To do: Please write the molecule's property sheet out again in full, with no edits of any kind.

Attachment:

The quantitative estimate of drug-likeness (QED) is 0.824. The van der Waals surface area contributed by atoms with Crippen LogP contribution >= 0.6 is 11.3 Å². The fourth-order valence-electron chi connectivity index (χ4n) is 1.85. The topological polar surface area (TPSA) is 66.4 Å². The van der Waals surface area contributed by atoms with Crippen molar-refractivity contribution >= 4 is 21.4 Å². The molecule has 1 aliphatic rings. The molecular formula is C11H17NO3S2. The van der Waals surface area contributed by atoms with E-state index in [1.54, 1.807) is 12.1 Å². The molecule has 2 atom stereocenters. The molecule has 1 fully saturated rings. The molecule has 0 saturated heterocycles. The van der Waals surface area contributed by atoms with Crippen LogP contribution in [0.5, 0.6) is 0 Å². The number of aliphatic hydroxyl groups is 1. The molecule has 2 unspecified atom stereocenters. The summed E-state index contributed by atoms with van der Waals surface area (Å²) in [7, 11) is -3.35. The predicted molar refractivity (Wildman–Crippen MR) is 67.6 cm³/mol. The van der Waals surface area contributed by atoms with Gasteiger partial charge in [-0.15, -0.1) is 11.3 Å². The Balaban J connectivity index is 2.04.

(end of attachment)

The quantitative estimate of drug-likeness (QED) is 0.824. The van der Waals surface area contributed by atoms with Crippen LogP contribution >= 0.6 is 11.3 Å². The fourth-order valence-electron chi connectivity index (χ4n) is 1.85. The topological polar surface area (TPSA) is 66.4 Å². The van der Waals surface area contributed by atoms with Crippen molar-refractivity contribution >= 4 is 21.4 Å². The molecule has 1 aliphatic rings. The molecular formula is C11H17NO3S2. The van der Waals surface area contributed by atoms with E-state index in [1.54, 1.807) is 12.1 Å². The molecule has 2 atom stereocenters. The molecule has 1 fully saturated rings. The molecule has 0 saturated heterocycles. The van der Waals surface area contributed by atoms with Crippen LogP contribution in [0.5, 0.6) is 0 Å². The number of aliphatic hydroxyl groups is 1. The molecule has 2 unspecified atom stereocenters. The summed E-state index contributed by atoms with van der Waals surface area (Å²) in [7, 11) is -3.35. The predicted molar refractivity (Wildman–Crippen MR) is 67.6 cm³/mol. The van der Waals surface area contributed by atoms with Gasteiger partial charge in [-0.15, -0.1) is 11.3 Å². The Balaban J connectivity index is 2.04.